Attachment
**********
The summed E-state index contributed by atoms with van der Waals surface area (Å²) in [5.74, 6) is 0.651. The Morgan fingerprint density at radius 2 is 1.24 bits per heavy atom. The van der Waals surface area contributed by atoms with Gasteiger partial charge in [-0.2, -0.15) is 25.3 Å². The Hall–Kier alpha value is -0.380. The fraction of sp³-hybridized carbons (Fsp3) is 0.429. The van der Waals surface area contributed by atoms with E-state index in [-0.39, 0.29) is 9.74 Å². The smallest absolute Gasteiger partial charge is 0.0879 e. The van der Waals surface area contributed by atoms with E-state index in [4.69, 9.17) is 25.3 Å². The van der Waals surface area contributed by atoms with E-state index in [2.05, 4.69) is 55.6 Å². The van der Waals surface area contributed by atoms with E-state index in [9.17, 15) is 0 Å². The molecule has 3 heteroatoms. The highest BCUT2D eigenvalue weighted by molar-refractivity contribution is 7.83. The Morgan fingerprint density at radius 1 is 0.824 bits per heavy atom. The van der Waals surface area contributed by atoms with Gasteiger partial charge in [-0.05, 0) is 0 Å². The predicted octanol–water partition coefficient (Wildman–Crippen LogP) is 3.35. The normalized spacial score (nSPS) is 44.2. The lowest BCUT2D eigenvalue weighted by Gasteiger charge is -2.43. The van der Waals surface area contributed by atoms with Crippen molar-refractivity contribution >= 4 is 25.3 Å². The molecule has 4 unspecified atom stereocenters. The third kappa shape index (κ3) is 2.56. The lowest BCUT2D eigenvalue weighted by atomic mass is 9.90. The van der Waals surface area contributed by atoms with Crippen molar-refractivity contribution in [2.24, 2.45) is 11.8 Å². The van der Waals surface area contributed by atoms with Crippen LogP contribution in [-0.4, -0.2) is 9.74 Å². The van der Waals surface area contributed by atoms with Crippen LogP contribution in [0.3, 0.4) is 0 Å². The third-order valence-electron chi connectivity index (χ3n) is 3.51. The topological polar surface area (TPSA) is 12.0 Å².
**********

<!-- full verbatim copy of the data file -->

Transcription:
The summed E-state index contributed by atoms with van der Waals surface area (Å²) in [5.74, 6) is 0.651. The Morgan fingerprint density at radius 2 is 1.24 bits per heavy atom. The van der Waals surface area contributed by atoms with Gasteiger partial charge in [-0.2, -0.15) is 25.3 Å². The Hall–Kier alpha value is -0.380. The fraction of sp³-hybridized carbons (Fsp3) is 0.429. The van der Waals surface area contributed by atoms with E-state index in [-0.39, 0.29) is 9.74 Å². The smallest absolute Gasteiger partial charge is 0.0879 e. The van der Waals surface area contributed by atoms with E-state index in [4.69, 9.17) is 25.3 Å². The van der Waals surface area contributed by atoms with E-state index in [2.05, 4.69) is 55.6 Å². The van der Waals surface area contributed by atoms with E-state index in [9.17, 15) is 0 Å². The molecule has 3 heteroatoms. The highest BCUT2D eigenvalue weighted by molar-refractivity contribution is 7.83. The Morgan fingerprint density at radius 1 is 0.824 bits per heavy atom. The van der Waals surface area contributed by atoms with Gasteiger partial charge in [-0.05, 0) is 0 Å². The predicted octanol–water partition coefficient (Wildman–Crippen LogP) is 3.35. The normalized spacial score (nSPS) is 44.2. The lowest BCUT2D eigenvalue weighted by Gasteiger charge is -2.43. The van der Waals surface area contributed by atoms with Crippen molar-refractivity contribution >= 4 is 25.3 Å². The molecule has 4 unspecified atom stereocenters. The third kappa shape index (κ3) is 2.56. The lowest BCUT2D eigenvalue weighted by atomic mass is 9.90. The van der Waals surface area contributed by atoms with Crippen molar-refractivity contribution in [2.24, 2.45) is 11.8 Å². The van der Waals surface area contributed by atoms with Crippen LogP contribution in [-0.4, -0.2) is 9.74 Å². The van der Waals surface area contributed by atoms with Crippen LogP contribution in [0.3, 0.4) is 0 Å². The third-order valence-electron chi connectivity index (χ3n) is 3.51. The topological polar surface area (TPSA) is 12.0 Å².